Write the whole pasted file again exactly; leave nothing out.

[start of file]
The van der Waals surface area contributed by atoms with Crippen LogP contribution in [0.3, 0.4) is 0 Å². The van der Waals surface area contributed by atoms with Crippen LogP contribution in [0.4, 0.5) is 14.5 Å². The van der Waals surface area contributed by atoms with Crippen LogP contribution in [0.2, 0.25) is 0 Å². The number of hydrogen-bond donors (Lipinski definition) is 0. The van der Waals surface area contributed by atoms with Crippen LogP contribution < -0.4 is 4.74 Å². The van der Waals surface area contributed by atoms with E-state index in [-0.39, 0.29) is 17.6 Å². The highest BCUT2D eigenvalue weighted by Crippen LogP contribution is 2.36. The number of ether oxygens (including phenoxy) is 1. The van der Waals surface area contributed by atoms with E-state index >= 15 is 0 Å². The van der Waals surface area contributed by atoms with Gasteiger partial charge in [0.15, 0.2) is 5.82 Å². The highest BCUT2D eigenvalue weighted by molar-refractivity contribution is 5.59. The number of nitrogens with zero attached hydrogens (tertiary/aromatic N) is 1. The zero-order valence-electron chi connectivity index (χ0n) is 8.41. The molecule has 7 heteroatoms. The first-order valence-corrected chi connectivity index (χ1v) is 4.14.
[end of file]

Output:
The van der Waals surface area contributed by atoms with Crippen LogP contribution in [0.3, 0.4) is 0 Å². The van der Waals surface area contributed by atoms with Crippen LogP contribution in [0.4, 0.5) is 14.5 Å². The van der Waals surface area contributed by atoms with Crippen LogP contribution in [0.2, 0.25) is 0 Å². The number of hydrogen-bond donors (Lipinski definition) is 0. The van der Waals surface area contributed by atoms with Crippen LogP contribution < -0.4 is 4.74 Å². The van der Waals surface area contributed by atoms with E-state index in [-0.39, 0.29) is 17.6 Å². The highest BCUT2D eigenvalue weighted by Crippen LogP contribution is 2.36. The number of ether oxygens (including phenoxy) is 1. The van der Waals surface area contributed by atoms with E-state index >= 15 is 0 Å². The van der Waals surface area contributed by atoms with Gasteiger partial charge in [0.15, 0.2) is 5.82 Å². The highest BCUT2D eigenvalue weighted by molar-refractivity contribution is 5.59. The number of nitrogens with zero attached hydrogens (tertiary/aromatic N) is 1. The zero-order valence-electron chi connectivity index (χ0n) is 8.41. The molecule has 7 heteroatoms. The first-order valence-corrected chi connectivity index (χ1v) is 4.14.